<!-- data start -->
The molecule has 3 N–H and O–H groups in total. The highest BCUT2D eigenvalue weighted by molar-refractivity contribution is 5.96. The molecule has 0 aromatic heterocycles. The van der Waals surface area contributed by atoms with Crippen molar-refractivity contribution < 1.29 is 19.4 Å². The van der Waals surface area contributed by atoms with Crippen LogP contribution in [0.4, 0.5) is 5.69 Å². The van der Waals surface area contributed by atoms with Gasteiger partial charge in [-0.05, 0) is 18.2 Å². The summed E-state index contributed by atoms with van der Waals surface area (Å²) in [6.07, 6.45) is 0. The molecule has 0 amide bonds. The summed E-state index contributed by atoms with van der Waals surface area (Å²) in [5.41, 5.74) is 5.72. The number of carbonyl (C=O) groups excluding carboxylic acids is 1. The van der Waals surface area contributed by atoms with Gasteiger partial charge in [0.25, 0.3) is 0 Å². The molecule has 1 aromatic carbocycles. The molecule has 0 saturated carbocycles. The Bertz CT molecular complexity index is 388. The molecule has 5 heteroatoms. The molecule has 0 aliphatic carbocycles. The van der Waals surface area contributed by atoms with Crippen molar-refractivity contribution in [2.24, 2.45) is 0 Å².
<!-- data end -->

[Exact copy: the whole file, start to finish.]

The molecule has 3 N–H and O–H groups in total. The highest BCUT2D eigenvalue weighted by molar-refractivity contribution is 5.96. The molecule has 0 aromatic heterocycles. The van der Waals surface area contributed by atoms with Crippen molar-refractivity contribution < 1.29 is 19.4 Å². The van der Waals surface area contributed by atoms with Crippen LogP contribution in [0.4, 0.5) is 5.69 Å². The van der Waals surface area contributed by atoms with Gasteiger partial charge in [-0.05, 0) is 18.2 Å². The summed E-state index contributed by atoms with van der Waals surface area (Å²) in [6.07, 6.45) is 0. The molecule has 0 amide bonds. The summed E-state index contributed by atoms with van der Waals surface area (Å²) in [5.41, 5.74) is 5.72. The number of carbonyl (C=O) groups excluding carboxylic acids is 1. The van der Waals surface area contributed by atoms with Gasteiger partial charge in [0.25, 0.3) is 0 Å². The molecule has 1 aromatic carbocycles. The molecule has 0 saturated carbocycles. The Bertz CT molecular complexity index is 388. The molecule has 5 heteroatoms. The molecule has 0 aliphatic carbocycles. The van der Waals surface area contributed by atoms with Crippen molar-refractivity contribution in [2.24, 2.45) is 0 Å².